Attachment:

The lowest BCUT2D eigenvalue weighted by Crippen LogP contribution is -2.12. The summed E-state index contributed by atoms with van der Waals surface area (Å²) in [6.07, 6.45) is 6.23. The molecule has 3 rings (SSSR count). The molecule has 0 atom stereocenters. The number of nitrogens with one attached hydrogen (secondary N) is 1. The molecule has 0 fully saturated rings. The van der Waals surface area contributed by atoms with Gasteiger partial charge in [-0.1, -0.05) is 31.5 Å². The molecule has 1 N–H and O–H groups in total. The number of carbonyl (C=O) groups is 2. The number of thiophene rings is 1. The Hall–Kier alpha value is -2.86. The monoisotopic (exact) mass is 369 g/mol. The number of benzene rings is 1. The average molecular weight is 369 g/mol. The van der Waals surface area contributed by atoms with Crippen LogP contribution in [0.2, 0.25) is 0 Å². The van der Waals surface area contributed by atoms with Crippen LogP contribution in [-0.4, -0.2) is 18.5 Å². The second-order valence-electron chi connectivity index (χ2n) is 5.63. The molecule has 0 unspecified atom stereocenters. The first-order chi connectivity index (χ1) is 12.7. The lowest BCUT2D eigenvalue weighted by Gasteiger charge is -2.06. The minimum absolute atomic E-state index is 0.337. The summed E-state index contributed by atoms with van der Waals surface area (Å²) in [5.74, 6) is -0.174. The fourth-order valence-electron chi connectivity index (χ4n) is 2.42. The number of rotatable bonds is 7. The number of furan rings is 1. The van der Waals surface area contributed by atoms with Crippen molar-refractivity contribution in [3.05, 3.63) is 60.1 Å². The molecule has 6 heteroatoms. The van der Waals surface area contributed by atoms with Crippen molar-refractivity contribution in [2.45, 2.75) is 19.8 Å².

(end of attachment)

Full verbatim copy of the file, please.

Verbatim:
The lowest BCUT2D eigenvalue weighted by Crippen LogP contribution is -2.12. The summed E-state index contributed by atoms with van der Waals surface area (Å²) in [6.07, 6.45) is 6.23. The molecule has 3 rings (SSSR count). The molecule has 0 atom stereocenters. The number of nitrogens with one attached hydrogen (secondary N) is 1. The molecule has 0 fully saturated rings. The van der Waals surface area contributed by atoms with Gasteiger partial charge in [-0.1, -0.05) is 31.5 Å². The molecule has 1 N–H and O–H groups in total. The number of carbonyl (C=O) groups is 2. The number of thiophene rings is 1. The Hall–Kier alpha value is -2.86. The monoisotopic (exact) mass is 369 g/mol. The number of benzene rings is 1. The average molecular weight is 369 g/mol. The van der Waals surface area contributed by atoms with Crippen LogP contribution in [0.2, 0.25) is 0 Å². The van der Waals surface area contributed by atoms with Crippen LogP contribution in [-0.4, -0.2) is 18.5 Å². The second-order valence-electron chi connectivity index (χ2n) is 5.63. The molecule has 0 unspecified atom stereocenters. The first-order chi connectivity index (χ1) is 12.7. The lowest BCUT2D eigenvalue weighted by Gasteiger charge is -2.06. The minimum absolute atomic E-state index is 0.337. The summed E-state index contributed by atoms with van der Waals surface area (Å²) in [5.74, 6) is -0.174. The fourth-order valence-electron chi connectivity index (χ4n) is 2.42. The number of rotatable bonds is 7. The number of furan rings is 1. The van der Waals surface area contributed by atoms with Crippen molar-refractivity contribution in [3.05, 3.63) is 60.1 Å². The molecule has 6 heteroatoms. The van der Waals surface area contributed by atoms with Crippen molar-refractivity contribution in [2.45, 2.75) is 19.8 Å².